Archive for October 2018

Don’t freak out—use our guide to Halloween in L.A. to find the perfect costume, the best parties and spookiest places

October 31st, 2018

Making plans for the most important holiday of the year—we’re talking Halloween, of course—isn’t so easy in sprawling L.A. Our guide to Halloween in Los Angeles has you covered with the best candy treats, the most inspiring costume shops, the rockingest parties, the best neighborhoods for trick-or-treating, and the coolest fall festivals and activities. Still not feeling the fall in Los Angeles spirit? We’ve also rounded up our favorite haunted spots where real ghosts still can rattle a few chains. Let the countdown to the thrills and chills begin!

West Hollywood Halloween Costume Carnaval

This is the largest Halloween street party in the world, and there’s really no better place to be on October 31st. Sure, the crowd is huge (like, a half million people huge) and a bit belligerent, but the amazing display of costumes and general merry-making spirit deem it at least a worthy stop, if not your main destination for the evening. There will be dancing, drinking, and many mid-parade costume contests. Even if you don’t plan on entering one, it’s best to still come dressed to the nines—no one likes a party pooper in jeans and a t-shirt.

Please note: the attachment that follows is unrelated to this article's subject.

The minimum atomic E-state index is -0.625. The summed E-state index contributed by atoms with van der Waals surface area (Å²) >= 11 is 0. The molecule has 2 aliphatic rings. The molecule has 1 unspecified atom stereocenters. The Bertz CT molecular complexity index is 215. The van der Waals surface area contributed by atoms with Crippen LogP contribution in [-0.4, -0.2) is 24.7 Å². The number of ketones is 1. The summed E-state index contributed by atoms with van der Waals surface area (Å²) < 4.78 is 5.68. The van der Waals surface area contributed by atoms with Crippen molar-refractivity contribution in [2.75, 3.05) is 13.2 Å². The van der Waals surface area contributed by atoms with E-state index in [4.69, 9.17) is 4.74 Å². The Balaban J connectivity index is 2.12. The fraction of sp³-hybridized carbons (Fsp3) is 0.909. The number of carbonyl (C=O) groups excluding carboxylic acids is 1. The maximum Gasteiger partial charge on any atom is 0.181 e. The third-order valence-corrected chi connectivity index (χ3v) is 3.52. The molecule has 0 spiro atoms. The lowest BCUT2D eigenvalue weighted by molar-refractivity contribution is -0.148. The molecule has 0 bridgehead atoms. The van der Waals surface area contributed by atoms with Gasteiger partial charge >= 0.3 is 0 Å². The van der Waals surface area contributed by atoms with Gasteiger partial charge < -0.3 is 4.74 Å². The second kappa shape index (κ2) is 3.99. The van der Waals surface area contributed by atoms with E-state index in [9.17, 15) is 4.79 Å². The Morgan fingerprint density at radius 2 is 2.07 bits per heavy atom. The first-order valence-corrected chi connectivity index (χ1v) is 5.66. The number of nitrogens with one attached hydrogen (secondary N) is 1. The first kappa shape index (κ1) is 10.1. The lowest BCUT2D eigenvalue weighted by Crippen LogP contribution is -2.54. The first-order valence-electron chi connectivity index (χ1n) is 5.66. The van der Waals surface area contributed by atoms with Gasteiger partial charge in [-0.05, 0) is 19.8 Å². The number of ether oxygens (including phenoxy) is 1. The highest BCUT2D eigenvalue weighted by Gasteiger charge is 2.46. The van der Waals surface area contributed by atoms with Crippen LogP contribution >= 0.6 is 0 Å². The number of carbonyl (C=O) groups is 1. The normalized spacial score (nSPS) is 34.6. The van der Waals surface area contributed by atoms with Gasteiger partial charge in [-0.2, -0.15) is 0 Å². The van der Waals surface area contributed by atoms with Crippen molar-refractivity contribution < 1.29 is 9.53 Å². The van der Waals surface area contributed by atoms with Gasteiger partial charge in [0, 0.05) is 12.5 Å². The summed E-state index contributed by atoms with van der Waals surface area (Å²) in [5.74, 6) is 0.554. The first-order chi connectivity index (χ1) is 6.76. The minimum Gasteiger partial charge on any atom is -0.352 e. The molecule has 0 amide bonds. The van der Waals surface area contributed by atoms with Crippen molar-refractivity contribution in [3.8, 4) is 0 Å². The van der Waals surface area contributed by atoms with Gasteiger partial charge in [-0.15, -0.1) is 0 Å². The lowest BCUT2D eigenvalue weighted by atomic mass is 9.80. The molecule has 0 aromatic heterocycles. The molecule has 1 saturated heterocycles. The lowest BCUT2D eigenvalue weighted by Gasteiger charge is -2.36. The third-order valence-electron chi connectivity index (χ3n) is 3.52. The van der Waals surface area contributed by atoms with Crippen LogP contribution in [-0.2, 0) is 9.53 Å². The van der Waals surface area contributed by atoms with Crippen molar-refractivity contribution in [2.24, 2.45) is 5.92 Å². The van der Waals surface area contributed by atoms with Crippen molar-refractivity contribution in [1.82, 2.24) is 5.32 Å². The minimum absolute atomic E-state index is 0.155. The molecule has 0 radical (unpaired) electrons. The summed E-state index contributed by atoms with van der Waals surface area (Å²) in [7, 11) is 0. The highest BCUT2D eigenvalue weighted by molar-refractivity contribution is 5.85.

Wicked Lit

Spend a night in an Altadena cemetery as you’re led across the grounds for two spooky theatrical productions. Wicked Lit stages classic horror stories and invites a limited number of patrons to experience the immersive performances each night. This year’s stories include The Chimes: A Goblin Story and the word premiere of Teig O’Kane and the Corpse.

Paramount After Dark Tour: Tales From the Other Side

Take a two-and-a-half-hour guided tour of the Paramount Studios, as well as the neighboring Hollywood Forever Cemetery, during this after-hours experience. The tour digs up the dirt on Hollywood’s dearly departed and comes with a personalized souvenir photo and remembrance rose, as well as complimentary champagne and candy and popcorn hosted in an eerie location.

Knott’s Scary Farm